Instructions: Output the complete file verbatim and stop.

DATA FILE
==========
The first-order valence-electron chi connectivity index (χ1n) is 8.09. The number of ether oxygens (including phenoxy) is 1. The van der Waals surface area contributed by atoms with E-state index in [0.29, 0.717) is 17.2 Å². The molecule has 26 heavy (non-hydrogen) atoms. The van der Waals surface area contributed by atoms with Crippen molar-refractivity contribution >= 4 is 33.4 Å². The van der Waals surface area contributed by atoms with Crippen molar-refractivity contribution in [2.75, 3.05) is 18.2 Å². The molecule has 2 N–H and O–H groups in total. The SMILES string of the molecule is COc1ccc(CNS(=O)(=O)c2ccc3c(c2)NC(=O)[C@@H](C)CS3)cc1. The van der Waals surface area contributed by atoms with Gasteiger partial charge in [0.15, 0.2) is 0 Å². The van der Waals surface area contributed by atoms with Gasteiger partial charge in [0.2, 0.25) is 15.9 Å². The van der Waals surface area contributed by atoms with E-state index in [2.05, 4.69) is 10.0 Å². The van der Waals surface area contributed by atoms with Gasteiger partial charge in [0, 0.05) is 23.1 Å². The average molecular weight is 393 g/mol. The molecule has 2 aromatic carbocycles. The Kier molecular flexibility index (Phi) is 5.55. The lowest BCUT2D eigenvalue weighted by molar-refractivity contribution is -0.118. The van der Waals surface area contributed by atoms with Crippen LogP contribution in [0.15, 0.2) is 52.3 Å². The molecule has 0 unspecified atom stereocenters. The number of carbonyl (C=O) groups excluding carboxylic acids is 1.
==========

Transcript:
The first-order valence-electron chi connectivity index (χ1n) is 8.09. The number of ether oxygens (including phenoxy) is 1. The van der Waals surface area contributed by atoms with E-state index in [0.29, 0.717) is 17.2 Å². The molecule has 26 heavy (non-hydrogen) atoms. The van der Waals surface area contributed by atoms with Crippen molar-refractivity contribution >= 4 is 33.4 Å². The van der Waals surface area contributed by atoms with Crippen molar-refractivity contribution in [2.75, 3.05) is 18.2 Å². The molecule has 2 N–H and O–H groups in total. The SMILES string of the molecule is COc1ccc(CNS(=O)(=O)c2ccc3c(c2)NC(=O)[C@@H](C)CS3)cc1. The van der Waals surface area contributed by atoms with Gasteiger partial charge in [0.15, 0.2) is 0 Å². The van der Waals surface area contributed by atoms with Gasteiger partial charge in [0.2, 0.25) is 15.9 Å². The van der Waals surface area contributed by atoms with E-state index in [2.05, 4.69) is 10.0 Å². The van der Waals surface area contributed by atoms with Gasteiger partial charge in [0, 0.05) is 23.1 Å². The average molecular weight is 393 g/mol. The molecule has 2 aromatic carbocycles. The Kier molecular flexibility index (Phi) is 5.55. The lowest BCUT2D eigenvalue weighted by molar-refractivity contribution is -0.118. The van der Waals surface area contributed by atoms with Crippen LogP contribution in [0.15, 0.2) is 52.3 Å². The molecule has 0 unspecified atom stereocenters. The number of carbonyl (C=O) groups excluding carboxylic acids is 1.